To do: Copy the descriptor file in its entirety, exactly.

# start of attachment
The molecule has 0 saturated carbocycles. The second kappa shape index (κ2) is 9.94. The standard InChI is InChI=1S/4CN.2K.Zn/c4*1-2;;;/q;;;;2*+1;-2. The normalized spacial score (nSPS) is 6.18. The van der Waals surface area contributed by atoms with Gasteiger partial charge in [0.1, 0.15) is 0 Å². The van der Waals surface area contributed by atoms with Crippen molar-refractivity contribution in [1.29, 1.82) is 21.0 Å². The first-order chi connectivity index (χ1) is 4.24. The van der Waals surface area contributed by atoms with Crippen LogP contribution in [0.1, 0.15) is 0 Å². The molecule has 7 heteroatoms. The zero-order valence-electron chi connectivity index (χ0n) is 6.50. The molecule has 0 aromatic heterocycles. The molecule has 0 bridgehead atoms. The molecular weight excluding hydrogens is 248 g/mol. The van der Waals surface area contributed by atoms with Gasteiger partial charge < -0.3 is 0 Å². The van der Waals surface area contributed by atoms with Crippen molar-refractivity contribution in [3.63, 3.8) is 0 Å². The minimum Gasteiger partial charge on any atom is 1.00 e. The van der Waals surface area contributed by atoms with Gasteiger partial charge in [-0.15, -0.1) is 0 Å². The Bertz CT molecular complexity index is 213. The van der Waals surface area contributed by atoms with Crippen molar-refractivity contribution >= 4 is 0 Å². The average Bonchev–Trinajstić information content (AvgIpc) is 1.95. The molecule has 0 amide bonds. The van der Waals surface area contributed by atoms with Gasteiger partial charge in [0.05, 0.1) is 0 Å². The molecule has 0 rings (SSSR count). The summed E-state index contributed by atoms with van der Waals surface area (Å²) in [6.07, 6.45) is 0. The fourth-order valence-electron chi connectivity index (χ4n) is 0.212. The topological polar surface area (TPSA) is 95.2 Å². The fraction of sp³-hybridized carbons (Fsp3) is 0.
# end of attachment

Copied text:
The molecule has 0 saturated carbocycles. The second kappa shape index (κ2) is 9.94. The standard InChI is InChI=1S/4CN.2K.Zn/c4*1-2;;;/q;;;;2*+1;-2. The normalized spacial score (nSPS) is 6.18. The van der Waals surface area contributed by atoms with Gasteiger partial charge in [0.1, 0.15) is 0 Å². The van der Waals surface area contributed by atoms with Crippen molar-refractivity contribution in [1.29, 1.82) is 21.0 Å². The first-order chi connectivity index (χ1) is 4.24. The van der Waals surface area contributed by atoms with Crippen LogP contribution in [0.1, 0.15) is 0 Å². The molecule has 7 heteroatoms. The zero-order valence-electron chi connectivity index (χ0n) is 6.50. The molecule has 0 aromatic heterocycles. The molecule has 0 bridgehead atoms. The molecular weight excluding hydrogens is 248 g/mol. The van der Waals surface area contributed by atoms with Gasteiger partial charge < -0.3 is 0 Å². The van der Waals surface area contributed by atoms with Crippen molar-refractivity contribution in [3.63, 3.8) is 0 Å². The minimum Gasteiger partial charge on any atom is 1.00 e. The van der Waals surface area contributed by atoms with Gasteiger partial charge in [-0.15, -0.1) is 0 Å². The Bertz CT molecular complexity index is 213. The van der Waals surface area contributed by atoms with Crippen molar-refractivity contribution >= 4 is 0 Å². The average Bonchev–Trinajstić information content (AvgIpc) is 1.95. The molecule has 0 amide bonds. The van der Waals surface area contributed by atoms with Gasteiger partial charge in [0.05, 0.1) is 0 Å². The molecule has 0 rings (SSSR count). The summed E-state index contributed by atoms with van der Waals surface area (Å²) in [6.07, 6.45) is 0. The fourth-order valence-electron chi connectivity index (χ4n) is 0.212. The topological polar surface area (TPSA) is 95.2 Å². The fraction of sp³-hybridized carbons (Fsp3) is 0.